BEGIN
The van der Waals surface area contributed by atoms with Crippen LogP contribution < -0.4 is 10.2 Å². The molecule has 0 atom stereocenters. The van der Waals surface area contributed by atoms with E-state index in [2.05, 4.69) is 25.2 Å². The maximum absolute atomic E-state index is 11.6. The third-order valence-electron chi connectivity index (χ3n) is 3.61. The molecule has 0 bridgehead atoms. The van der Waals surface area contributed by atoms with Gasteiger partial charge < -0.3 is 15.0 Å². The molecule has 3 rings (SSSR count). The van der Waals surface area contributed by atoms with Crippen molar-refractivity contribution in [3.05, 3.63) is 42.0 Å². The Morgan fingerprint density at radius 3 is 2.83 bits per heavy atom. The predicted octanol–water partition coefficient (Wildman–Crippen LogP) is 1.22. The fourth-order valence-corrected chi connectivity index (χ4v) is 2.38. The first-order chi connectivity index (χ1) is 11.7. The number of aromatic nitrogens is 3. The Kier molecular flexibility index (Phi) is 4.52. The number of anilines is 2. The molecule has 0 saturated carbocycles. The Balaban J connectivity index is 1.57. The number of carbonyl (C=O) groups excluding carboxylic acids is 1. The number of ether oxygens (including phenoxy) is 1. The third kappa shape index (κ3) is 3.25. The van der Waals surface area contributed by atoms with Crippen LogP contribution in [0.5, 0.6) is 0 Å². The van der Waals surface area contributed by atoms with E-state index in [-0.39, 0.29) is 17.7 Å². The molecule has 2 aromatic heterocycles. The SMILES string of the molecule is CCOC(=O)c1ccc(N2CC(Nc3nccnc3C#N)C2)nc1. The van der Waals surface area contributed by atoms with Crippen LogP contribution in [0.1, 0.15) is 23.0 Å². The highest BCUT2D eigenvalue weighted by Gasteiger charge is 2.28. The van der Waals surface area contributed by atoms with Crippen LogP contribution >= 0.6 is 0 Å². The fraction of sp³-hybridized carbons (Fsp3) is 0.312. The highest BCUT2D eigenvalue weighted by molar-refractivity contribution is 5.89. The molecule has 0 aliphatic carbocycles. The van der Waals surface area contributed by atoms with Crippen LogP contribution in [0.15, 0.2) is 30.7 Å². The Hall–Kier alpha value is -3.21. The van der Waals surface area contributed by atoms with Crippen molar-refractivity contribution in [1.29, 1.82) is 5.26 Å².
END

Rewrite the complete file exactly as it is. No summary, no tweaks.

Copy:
The van der Waals surface area contributed by atoms with Crippen LogP contribution < -0.4 is 10.2 Å². The molecule has 0 atom stereocenters. The van der Waals surface area contributed by atoms with E-state index in [2.05, 4.69) is 25.2 Å². The maximum absolute atomic E-state index is 11.6. The third-order valence-electron chi connectivity index (χ3n) is 3.61. The molecule has 0 bridgehead atoms. The van der Waals surface area contributed by atoms with Gasteiger partial charge < -0.3 is 15.0 Å². The molecule has 3 rings (SSSR count). The van der Waals surface area contributed by atoms with Crippen molar-refractivity contribution in [3.05, 3.63) is 42.0 Å². The Morgan fingerprint density at radius 3 is 2.83 bits per heavy atom. The predicted octanol–water partition coefficient (Wildman–Crippen LogP) is 1.22. The fourth-order valence-corrected chi connectivity index (χ4v) is 2.38. The first-order chi connectivity index (χ1) is 11.7. The number of aromatic nitrogens is 3. The Kier molecular flexibility index (Phi) is 4.52. The number of anilines is 2. The molecule has 0 saturated carbocycles. The Balaban J connectivity index is 1.57. The number of carbonyl (C=O) groups excluding carboxylic acids is 1. The number of ether oxygens (including phenoxy) is 1. The third kappa shape index (κ3) is 3.25. The van der Waals surface area contributed by atoms with Crippen LogP contribution in [0.5, 0.6) is 0 Å². The van der Waals surface area contributed by atoms with E-state index in [-0.39, 0.29) is 17.7 Å². The molecule has 2 aromatic heterocycles. The SMILES string of the molecule is CCOC(=O)c1ccc(N2CC(Nc3nccnc3C#N)C2)nc1. The van der Waals surface area contributed by atoms with Crippen LogP contribution in [0.1, 0.15) is 23.0 Å². The highest BCUT2D eigenvalue weighted by Gasteiger charge is 2.28. The van der Waals surface area contributed by atoms with Crippen LogP contribution >= 0.6 is 0 Å². The fraction of sp³-hybridized carbons (Fsp3) is 0.312. The highest BCUT2D eigenvalue weighted by molar-refractivity contribution is 5.89. The molecule has 0 aliphatic carbocycles. The van der Waals surface area contributed by atoms with Crippen LogP contribution in [0.15, 0.2) is 30.7 Å². The Hall–Kier alpha value is -3.21. The van der Waals surface area contributed by atoms with Crippen molar-refractivity contribution in [1.29, 1.82) is 5.26 Å².